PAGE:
Trying to figure out Rob Pero
This essay was going to start by reminding you that City Councilor Rob Pero announced his candidacy for the office of mayor of New London. Of course, this essay was also going to appear here last Saturday, which would have been four days after Pero's announcement.
Unfortunately, Mother Nature and Old Man Winter's torrid affair interrupted him and me. It snowed on Pero's proclamation. And I was sick. So neither of us made an appearance last week.
I got better. The weather didn't. Persistent precipitation prompted Pero to postpone yet again. He told me, though, that he really is running. He plans to formally tell everyone else on Feb. 15. His hat joins that of Democrat Daryl Finizo.
It's hard to decipher, by some positions Pero has taken, if he is totally brave, politically shrewd or a comfortable balance of both. He is keenly aware that his support of the New London Development Corp. and its use of eminent domain at the Fort Trumbull Peninsula didn't go over too well.
He knows he bucked what appeared to be popular opinion with his perceived support of the idea of selling part of Riverside Park to the U.S. Coast Guard.
He said he voted in favor of having discussions with the Coast Guard solely for the purpose of getting the issue on the table, to allow the voters to have a voice. Brave? Shrewd? Both? You be the judge.
"I heard from a lot of other people. Not just the ones who spoke out at meetings," he said. "We can't just do what we want, and we can't respond just to people who come forward at council meetings. I felt it was an issue people should have a vote on."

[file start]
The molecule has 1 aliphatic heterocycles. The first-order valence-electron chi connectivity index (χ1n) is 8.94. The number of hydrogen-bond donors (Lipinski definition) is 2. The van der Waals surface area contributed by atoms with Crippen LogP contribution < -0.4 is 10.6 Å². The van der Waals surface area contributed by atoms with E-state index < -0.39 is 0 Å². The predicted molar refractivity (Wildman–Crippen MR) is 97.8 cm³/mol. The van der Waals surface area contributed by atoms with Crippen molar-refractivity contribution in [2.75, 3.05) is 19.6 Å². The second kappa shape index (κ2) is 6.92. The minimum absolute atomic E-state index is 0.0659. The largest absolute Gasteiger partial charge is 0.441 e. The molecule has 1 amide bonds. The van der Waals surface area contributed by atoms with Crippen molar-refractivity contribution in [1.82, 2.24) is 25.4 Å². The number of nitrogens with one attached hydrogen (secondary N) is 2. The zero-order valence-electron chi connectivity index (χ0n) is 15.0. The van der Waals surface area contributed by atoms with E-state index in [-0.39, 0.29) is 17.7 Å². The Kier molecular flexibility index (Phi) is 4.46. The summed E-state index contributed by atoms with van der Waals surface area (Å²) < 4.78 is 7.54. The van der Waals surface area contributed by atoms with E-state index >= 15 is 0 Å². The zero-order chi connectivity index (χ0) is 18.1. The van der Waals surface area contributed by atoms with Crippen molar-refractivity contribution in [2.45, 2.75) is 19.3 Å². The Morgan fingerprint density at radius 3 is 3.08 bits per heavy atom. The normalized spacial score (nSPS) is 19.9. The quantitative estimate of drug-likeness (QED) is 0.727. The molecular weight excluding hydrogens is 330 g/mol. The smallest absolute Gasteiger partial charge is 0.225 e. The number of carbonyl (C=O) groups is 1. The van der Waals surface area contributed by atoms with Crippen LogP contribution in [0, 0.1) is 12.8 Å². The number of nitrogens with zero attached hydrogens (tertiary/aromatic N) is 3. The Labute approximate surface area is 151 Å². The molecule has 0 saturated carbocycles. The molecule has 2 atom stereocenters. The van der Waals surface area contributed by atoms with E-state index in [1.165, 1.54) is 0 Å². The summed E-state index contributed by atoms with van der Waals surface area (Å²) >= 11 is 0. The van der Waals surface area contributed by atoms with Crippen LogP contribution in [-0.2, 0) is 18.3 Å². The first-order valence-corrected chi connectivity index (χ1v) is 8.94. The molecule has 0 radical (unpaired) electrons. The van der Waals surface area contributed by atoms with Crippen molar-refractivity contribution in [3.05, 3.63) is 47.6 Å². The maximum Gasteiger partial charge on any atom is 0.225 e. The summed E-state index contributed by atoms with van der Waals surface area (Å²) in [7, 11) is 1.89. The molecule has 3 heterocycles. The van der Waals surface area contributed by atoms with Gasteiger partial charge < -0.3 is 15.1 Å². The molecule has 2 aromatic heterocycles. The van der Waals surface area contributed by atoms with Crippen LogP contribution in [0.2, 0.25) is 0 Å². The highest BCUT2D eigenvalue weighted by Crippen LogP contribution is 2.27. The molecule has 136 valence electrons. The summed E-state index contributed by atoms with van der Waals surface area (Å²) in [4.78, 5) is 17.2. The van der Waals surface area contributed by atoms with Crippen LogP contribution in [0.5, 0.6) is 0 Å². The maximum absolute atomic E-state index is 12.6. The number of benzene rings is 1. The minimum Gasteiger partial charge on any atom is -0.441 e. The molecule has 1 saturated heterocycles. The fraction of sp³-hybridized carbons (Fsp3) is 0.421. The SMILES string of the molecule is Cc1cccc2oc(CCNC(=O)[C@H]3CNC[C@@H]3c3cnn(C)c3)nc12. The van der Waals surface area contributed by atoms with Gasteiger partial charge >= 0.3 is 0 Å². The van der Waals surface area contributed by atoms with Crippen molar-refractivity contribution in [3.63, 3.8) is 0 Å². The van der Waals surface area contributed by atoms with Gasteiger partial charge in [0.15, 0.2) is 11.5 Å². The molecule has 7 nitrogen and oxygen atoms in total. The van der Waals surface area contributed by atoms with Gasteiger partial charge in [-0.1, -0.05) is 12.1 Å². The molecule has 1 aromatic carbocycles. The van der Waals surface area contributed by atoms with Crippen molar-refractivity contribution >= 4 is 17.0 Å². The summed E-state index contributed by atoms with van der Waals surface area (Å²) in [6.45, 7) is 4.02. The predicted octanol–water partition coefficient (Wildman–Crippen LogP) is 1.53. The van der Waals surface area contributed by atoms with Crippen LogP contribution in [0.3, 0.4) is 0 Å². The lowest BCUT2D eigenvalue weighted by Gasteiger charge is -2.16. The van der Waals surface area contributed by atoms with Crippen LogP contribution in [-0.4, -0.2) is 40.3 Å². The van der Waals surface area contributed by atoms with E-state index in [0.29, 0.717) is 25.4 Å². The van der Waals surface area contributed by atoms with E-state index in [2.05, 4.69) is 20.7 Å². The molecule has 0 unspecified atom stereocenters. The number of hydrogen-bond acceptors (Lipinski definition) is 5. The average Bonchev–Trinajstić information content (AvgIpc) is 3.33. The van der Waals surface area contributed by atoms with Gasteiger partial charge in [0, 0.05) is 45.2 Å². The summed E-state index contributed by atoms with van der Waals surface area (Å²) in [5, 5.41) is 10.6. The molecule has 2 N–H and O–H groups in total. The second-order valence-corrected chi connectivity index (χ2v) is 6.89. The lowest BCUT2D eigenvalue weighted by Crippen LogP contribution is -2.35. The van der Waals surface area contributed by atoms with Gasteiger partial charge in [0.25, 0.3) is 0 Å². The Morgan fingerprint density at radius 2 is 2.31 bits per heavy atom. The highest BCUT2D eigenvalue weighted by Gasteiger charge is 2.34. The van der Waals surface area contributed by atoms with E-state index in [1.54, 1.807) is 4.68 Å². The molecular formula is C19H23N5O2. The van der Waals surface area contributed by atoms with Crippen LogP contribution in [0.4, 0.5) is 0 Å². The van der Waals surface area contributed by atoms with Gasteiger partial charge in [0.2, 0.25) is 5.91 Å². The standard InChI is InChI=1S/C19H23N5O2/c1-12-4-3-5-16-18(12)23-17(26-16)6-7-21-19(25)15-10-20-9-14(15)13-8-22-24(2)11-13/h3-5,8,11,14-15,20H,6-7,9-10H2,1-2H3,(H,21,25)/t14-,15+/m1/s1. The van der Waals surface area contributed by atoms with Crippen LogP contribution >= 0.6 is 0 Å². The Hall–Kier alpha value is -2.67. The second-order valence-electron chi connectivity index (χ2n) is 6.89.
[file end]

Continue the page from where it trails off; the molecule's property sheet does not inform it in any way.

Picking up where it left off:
And so they will. Pero's and the park's fates will not be interdependent, but they will surely be decided at the same time - Nov. 8.
Might that turn out to be fortunate fate? After all, Pero entered the political arena on a park issue. Pero spent a lot of his youth hanging out with his dad, Tony, who worked at Ocean Beach Park for about 42 years, including 16 as its manager. It seems longer. Heck, when Tony Pero started, it was just a park. The beach was still a boulder.
"My dad gave me the understanding of how to listen to people, and how to speak to them," Pero said. "That's my greatest strength."
"My first campaign, that was my issue. The beach was losing money. I had the losses listed on my brochure. When I said I wanted to privatize it, people thought I meant sell it."
With help of the SOB (Save Our Beach) committee, he made his point. There was no sale despite strong winds that blew in that direction. Pero got elected and has been representing SOBs and the rest of the city ever since, often collecting the most votes despite often being the lone Republican on the council.
That Sweet Old Beach made money last year for the first time in decades.
Pero says he has the ideas, the skills and the dedication to move the city forward. And when you listen to him talk, you realize that he surely has the passion, for both the job and the city.
"I'm not a big supporter of party politics," he said. "I look at myself as a New Londoner first."
So where's the rub? Well, after 15 years of service, including a stint as the ceremonial mayor, Pero seems to have developed the wisdom to smooth over some of the rough spots.
"This city has already invested 15 years in me," he said. "I look at their votes, their faith in me, as an investment. That investment gave me the chance to gain the knowledge and the history. Now I have the chance to utilize that knowledge to help them."
Pero knows that some positions he took weren't the most popular. Some, he said, might not have been the wisest to take.
"I've made mistakes. There are some votes I wish I could take back. But I learned from them. And I learned to evaluate better. I've been pushing for this (a strong mayor system) for years. I'm ready."
And I'm ready to watch him go for it. The race is getting good and will only get better. Stay in touch.
This is the opinion of Chuck Potter
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